Nature and the feeling of zen are sure interlinked. My visit to a fresh water river known as Miniku River, located in Omuihuechi Community (one of the 9 communities) that make up Aluu Clan of Ikwerre Local Government Area of Rivers State Nigeria, is testament to this.
Omuihuechi is a coastal town that is boarded by New Calabar River (a tributary of the Atlantic Ocean) and the Miniku River, which empties into the New Calabar River in the South.
Miniku (traditional name) can be translated as “Big River”. It is a one directional tidal flowing river that is of great cultural value to the people of the Omuihuechi community. It is believed to be of medicinal value, due to the presence of fallen leaves, trees, roots and weeds. Until recently, it served as the only source of water supply for both domestic and industrial use.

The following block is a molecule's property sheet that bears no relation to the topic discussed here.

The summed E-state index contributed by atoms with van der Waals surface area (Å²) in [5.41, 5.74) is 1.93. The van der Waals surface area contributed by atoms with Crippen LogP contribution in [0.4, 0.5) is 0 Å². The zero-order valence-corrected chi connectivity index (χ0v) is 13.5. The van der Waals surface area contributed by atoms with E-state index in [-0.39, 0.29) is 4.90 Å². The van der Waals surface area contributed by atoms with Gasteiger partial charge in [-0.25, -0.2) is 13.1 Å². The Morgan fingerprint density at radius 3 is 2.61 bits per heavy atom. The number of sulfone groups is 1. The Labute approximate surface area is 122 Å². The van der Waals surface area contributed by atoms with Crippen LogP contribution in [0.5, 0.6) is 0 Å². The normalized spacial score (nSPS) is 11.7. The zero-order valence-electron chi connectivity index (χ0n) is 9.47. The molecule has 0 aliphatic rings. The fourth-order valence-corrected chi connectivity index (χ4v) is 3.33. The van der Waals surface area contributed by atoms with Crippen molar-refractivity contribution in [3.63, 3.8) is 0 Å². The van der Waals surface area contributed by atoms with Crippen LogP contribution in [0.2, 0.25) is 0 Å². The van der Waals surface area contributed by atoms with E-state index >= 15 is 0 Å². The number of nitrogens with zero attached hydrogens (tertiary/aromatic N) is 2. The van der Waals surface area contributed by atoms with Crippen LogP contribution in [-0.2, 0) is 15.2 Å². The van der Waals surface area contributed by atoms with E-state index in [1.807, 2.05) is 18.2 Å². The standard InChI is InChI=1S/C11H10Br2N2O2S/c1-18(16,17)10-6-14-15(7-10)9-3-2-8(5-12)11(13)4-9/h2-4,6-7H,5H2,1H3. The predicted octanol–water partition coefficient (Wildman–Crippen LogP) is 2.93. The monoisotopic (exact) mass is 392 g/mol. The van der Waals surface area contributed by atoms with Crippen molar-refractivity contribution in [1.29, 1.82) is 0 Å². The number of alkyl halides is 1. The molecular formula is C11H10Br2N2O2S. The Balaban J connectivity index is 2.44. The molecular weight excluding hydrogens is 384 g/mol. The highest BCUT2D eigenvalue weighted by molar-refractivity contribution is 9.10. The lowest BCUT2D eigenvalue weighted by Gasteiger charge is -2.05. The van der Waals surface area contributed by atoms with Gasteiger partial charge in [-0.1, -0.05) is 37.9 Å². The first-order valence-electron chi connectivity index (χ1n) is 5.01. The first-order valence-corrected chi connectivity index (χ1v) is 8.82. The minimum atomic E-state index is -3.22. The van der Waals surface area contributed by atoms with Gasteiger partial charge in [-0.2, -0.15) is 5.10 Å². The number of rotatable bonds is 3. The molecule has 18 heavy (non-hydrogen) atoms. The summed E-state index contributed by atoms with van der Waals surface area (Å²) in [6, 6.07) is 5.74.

The waterbody is of great commercial importance for trade between the Kalabari people of Asari-Toru, Akuku-Toru and Degema Local Government Area along strategic points of New Calabar River and Miniku respectively.
Miniku is truly a treasure to the people of the Omuihuechi community. The temperature of the water changes with the climatic conditions of and most children (locals) as young as 7-10 years of age are already great swimmers who enjoy diving into the river. The area also serves as a recreational hub for the students of The University of Port Harcourt, individuals from various parts of Nigeria and for aqua-cultural research. The point where Miniku river empties into the New Calabar River is truly a sight to behold.
This tidal river is testament to how certain pockets of natural heritage integrate themselves into the everyday lives of communities that live around them.